Did you ever hear the story of how the band Van Halen had a line in their contract rider stipulating that a bowl of M&Ms had to be backstage before a show… but there couldn’t be any brown M&Ms in it?
The request wasn’t there just for the hell of it; it served a practical purpose. If there were brown M&Ms in the bowl, that meant the local crew hadn’t read through the contract. If they hadn’t read through the contract, they might have also missed out on checking some very important technical details, which could have ultimately led to minor or major problems during the performance.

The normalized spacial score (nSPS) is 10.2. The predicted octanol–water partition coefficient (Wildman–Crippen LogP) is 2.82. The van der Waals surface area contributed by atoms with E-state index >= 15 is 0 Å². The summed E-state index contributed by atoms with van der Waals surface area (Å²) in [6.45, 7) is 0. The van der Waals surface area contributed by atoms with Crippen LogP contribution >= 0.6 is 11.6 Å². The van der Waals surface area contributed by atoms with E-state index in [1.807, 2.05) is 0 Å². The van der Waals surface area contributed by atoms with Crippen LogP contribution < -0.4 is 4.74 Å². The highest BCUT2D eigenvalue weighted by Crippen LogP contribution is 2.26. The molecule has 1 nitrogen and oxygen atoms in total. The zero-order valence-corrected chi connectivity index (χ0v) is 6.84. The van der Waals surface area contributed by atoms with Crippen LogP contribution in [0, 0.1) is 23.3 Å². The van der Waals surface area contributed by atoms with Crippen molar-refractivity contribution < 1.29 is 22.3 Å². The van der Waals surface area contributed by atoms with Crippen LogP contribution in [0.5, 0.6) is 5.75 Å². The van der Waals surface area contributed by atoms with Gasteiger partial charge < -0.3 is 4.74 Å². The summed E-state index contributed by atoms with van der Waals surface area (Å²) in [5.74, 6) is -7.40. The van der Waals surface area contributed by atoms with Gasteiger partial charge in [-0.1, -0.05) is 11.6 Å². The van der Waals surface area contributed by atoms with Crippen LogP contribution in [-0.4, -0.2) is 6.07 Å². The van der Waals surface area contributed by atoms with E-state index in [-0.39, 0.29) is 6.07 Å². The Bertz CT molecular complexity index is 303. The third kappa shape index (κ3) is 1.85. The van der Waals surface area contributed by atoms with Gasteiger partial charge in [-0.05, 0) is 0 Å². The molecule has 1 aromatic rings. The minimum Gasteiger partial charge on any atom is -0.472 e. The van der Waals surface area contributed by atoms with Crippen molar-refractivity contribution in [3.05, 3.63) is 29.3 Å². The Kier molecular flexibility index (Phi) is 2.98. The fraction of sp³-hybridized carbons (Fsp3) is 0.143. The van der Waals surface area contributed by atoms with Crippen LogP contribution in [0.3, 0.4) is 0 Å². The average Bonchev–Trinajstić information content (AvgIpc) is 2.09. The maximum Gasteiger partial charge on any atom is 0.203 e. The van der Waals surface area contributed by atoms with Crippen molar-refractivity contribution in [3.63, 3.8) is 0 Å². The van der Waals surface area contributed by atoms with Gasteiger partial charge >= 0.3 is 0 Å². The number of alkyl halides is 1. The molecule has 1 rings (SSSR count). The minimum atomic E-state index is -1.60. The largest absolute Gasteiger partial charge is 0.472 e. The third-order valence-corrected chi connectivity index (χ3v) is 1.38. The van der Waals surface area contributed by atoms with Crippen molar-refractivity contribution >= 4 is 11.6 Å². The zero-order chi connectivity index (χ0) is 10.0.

The principle was that if you got the little things wrong, you probably screwed up the big things, too.
That’s what was going through my mind when I read Luke Dittrich‘s fantastic takedown of Dr. Eben Alexander in Esquire (the story is behind a $1.99 paywall). Alexander is the man who claimed to have visited Heaven while nearly dead, only to come back, write a book about it (Proof of Heaven: A Neurosurgeon’s Journey into the Afterlife), and rake in the cash.
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